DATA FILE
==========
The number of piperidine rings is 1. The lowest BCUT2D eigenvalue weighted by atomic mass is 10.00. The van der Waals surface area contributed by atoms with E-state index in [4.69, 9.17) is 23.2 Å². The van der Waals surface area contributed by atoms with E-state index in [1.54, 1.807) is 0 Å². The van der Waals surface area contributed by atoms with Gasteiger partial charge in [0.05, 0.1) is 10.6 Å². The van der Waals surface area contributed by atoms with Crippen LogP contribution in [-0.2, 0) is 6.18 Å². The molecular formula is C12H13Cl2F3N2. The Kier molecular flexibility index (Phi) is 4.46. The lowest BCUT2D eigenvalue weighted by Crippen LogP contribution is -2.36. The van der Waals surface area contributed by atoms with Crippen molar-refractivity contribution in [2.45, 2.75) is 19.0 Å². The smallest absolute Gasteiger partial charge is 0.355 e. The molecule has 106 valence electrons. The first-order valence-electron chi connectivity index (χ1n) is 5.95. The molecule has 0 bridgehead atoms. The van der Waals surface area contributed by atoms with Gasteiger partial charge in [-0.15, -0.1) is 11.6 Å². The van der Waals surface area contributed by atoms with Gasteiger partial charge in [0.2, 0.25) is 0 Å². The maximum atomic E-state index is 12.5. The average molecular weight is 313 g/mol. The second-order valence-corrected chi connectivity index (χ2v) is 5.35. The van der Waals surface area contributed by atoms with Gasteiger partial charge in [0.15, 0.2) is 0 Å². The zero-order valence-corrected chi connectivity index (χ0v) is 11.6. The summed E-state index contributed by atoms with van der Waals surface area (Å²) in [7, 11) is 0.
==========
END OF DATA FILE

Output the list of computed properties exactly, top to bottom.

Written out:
The number of piperidine rings is 1. The lowest BCUT2D eigenvalue weighted by atomic mass is 10.00. The van der Waals surface area contributed by atoms with E-state index in [4.69, 9.17) is 23.2 Å². The van der Waals surface area contributed by atoms with E-state index in [1.54, 1.807) is 0 Å². The van der Waals surface area contributed by atoms with Gasteiger partial charge in [0.05, 0.1) is 10.6 Å². The van der Waals surface area contributed by atoms with Crippen LogP contribution in [-0.2, 0) is 6.18 Å². The molecular formula is C12H13Cl2F3N2. The Kier molecular flexibility index (Phi) is 4.46. The lowest BCUT2D eigenvalue weighted by Crippen LogP contribution is -2.36. The van der Waals surface area contributed by atoms with Crippen molar-refractivity contribution in [2.45, 2.75) is 19.0 Å². The smallest absolute Gasteiger partial charge is 0.355 e. The molecule has 106 valence electrons. The first-order valence-electron chi connectivity index (χ1n) is 5.95. The molecule has 0 bridgehead atoms. The van der Waals surface area contributed by atoms with Gasteiger partial charge in [-0.15, -0.1) is 11.6 Å². The van der Waals surface area contributed by atoms with Gasteiger partial charge in [0.2, 0.25) is 0 Å². The maximum atomic E-state index is 12.5. The average molecular weight is 313 g/mol. The second-order valence-corrected chi connectivity index (χ2v) is 5.35. The van der Waals surface area contributed by atoms with Gasteiger partial charge in [0.15, 0.2) is 0 Å². The zero-order valence-corrected chi connectivity index (χ0v) is 11.6. The summed E-state index contributed by atoms with van der Waals surface area (Å²) in [7, 11) is 0.